• Topic: International Relations, Climate Change, Environment, Coronavirus
  • Political Geography: Europe
  • Author: Elena A. Korosteleva, Irina Petrova
  • Publication Date: 04-2020
  • Content Type: Commentary and Analysis
  • Institution: Istituto Affari Internazionali
  • Abstract: Resilience has recently emerged as a possible solution to address the increasing dysfunctionality of national and global governance, strengthening its ability to deal with the frequenting crises and the adversity of VUCA – the more vulnerable, uncertain, complex and ambiguous – world around us.
  • Topic: Politics, International Relations Theory, Institutions, Coronavirus, Resilience
  • Political Geography: Europe, European Union
  • Author: Tommaso Emiliani
  • Publication Date: 04-2020
  • Content Type: Commentary and Analysis
  • Institution: Istituto Affari Internazionali
  • Abstract: The killing of top Iranian General Qasem Soleimani by a US drone strike on 3 January 2020, followed by the Iranian retaliation on US military bases in Iraq, left many Europeans wondering how – if at all – the European Union can foster de-escalation in the Middle East. The EU is presently stuck between a deepening strategic rift with its US ally and its inability to advance its independent interests and policies vis-à-vis Iran. It is now clear that Europe cannot protect its relations with Washington while also salvaging the Joint Comprehensive Plan of Action (JCPOA), or Iranian nuclear deal. Borrowing from an old Persian proverb, Europe cannot have both God and the sugar dates.
  • Topic: Sanctions, Military Affairs, Trade, Transatlantic Relations, Coronavirus
  • Political Geography: Europe, Iran, Middle East, United States of America, European Union, Gulf Nations
  • Author: Luca Barana
  • Publication Date: 04-2020
  • Content Type: Commentary and Analysis
  • Institution: Istituto Affari Internazionali
  • Abstract: The European Commission’s Joint-Communication “Towards a Comprehensive Strategy with Africa”, published on 9 March 2020, envisioned the beginnings of a new and more equal partnership with the African Union (AU).[1] Meanwhile, COVID-19 has had an unprecedented disruptor effect on the world scene. Its impact dramatic and long-lasting, the crisis may also be an opportunity to move beyond policy principles and actually consolidate the EU–AU relationship. The Commission aspires to structure this new course of EU–AU relations around five thematic partnerships and ten actions so as to concretely step up cooperation. A common thread emerging from the Communication is the need to strengthen multilateralism and the rules-based international system.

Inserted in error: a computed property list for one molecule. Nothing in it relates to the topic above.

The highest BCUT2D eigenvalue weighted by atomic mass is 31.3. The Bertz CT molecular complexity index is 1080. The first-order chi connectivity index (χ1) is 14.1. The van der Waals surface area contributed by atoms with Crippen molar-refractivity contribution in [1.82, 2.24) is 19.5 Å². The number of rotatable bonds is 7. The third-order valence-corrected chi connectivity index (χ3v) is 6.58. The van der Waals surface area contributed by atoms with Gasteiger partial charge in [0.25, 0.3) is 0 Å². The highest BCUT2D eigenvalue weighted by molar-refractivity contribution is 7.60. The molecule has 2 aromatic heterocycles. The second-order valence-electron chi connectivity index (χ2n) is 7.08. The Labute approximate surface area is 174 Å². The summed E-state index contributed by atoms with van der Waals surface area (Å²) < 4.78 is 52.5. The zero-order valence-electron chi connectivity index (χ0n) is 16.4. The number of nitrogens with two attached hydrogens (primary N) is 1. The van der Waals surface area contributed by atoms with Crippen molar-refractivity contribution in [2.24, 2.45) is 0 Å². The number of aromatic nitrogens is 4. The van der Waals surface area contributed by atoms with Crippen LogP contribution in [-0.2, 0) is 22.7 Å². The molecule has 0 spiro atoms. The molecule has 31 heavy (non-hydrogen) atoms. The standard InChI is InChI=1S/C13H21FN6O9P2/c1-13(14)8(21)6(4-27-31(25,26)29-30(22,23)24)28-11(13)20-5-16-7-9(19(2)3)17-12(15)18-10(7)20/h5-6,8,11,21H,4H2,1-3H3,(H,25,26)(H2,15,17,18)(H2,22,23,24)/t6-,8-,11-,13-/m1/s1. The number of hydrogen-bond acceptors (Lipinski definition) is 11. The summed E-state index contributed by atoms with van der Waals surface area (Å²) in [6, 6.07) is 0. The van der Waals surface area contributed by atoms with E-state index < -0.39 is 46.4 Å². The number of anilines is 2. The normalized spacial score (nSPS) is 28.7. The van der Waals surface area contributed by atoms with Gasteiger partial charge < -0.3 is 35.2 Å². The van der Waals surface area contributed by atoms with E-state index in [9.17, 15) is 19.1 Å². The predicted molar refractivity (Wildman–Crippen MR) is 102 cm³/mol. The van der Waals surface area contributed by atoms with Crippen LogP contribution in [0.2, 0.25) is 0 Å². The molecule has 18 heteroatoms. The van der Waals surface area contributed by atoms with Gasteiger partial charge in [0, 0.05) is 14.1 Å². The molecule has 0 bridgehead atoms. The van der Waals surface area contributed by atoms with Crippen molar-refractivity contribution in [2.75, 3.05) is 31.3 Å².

• Topic: Migration, United Nations, Multilateralism, Coronavirus
  • Political Geography: Africa, Europe, European Union, African Union
  • Author: Alessandro Marrone, Ottavia Credi
  • Publication Date: 04-2020
  • Content Type: Special Report
  • Institution: Istituto Affari Internazionali
  • Abstract: The crisis caused by the COVID-19 pandemic will have consequences on every aspect of the European societies, including the defence sector. The extent to which it will impact the military budgets is heavily discussed, with optimists trusting in slightly decreased investments and pessimists anticipating severe downturns. The fulfilment of NATO capability goals will be at stake, while allies will bring further diversified security needs to the Alliance’s agenda. The EU will have to cope with both pandemic and economic recession for the sake of its own security and stability, without sacrificing the European Defence Fund which could rather be part of a EU-wide plan for industrial and economic re-launch. This report summarizes the main findings of the IAI webinar hold on 8 April 2020 and participated by 22 experts and practitioners from Italy and other European countries.
  • Topic: Defense Policy, NATO, Military Spending, Transatlantic Relations, Coronavirus, Defense Industry
  • Political Geography: Europe, European Union
  • Author: Nona Mikhelidze
  • Publication Date: 04-2020
  • Content Type: Commentary and Analysis
  • Institution: Istituto Affari Internazionali
  • Abstract: On 25 March, one month after Russia registered its first confirmed case of Coronavirus, President Vladimir Putin announced a week of paid national holiday and invited Russians to stay home in a televised address to the nation. Further measures were subsequently introduced to limit the spread of the virus, while authorities prepared emergency plans to safeguard socio-economic conditions in the country. Initiatives included providing a new support package to businesses hit by the pandemic, a monthly bonus to medical personnel and the construction of new hospitals, following the Chinese model. Meanwhile, the constitutional referendum meant to extend Putin’s term limit as president was postponed. Originally scheduled for 22 April, this delay is due to Putin’s concern for public health and the multidimensional impact of the pandemic, a perfect storm involving quarantine measures, declining living standards, inflation and a weakened exchange rate, rising prices and increased job insecurity. Taken together, these challenges could jeopardise the outcome of the referendum. A recent poll conducted by the Levada Center in March highlighted a very slim majority (45 per cent) in favour of Putin’s constitutional amendments.
  • Topic: Foreign Policy, Health, Soft Power, Coronavirus, Vladimir Putin
  • Political Geography: Russia, Europe, Italy
  • Author: Nicoletta Pirozzi
  • Publication Date: 04-2020
  • Content Type: Commentary and Analysis
  • Institution: Istituto Affari Internazionali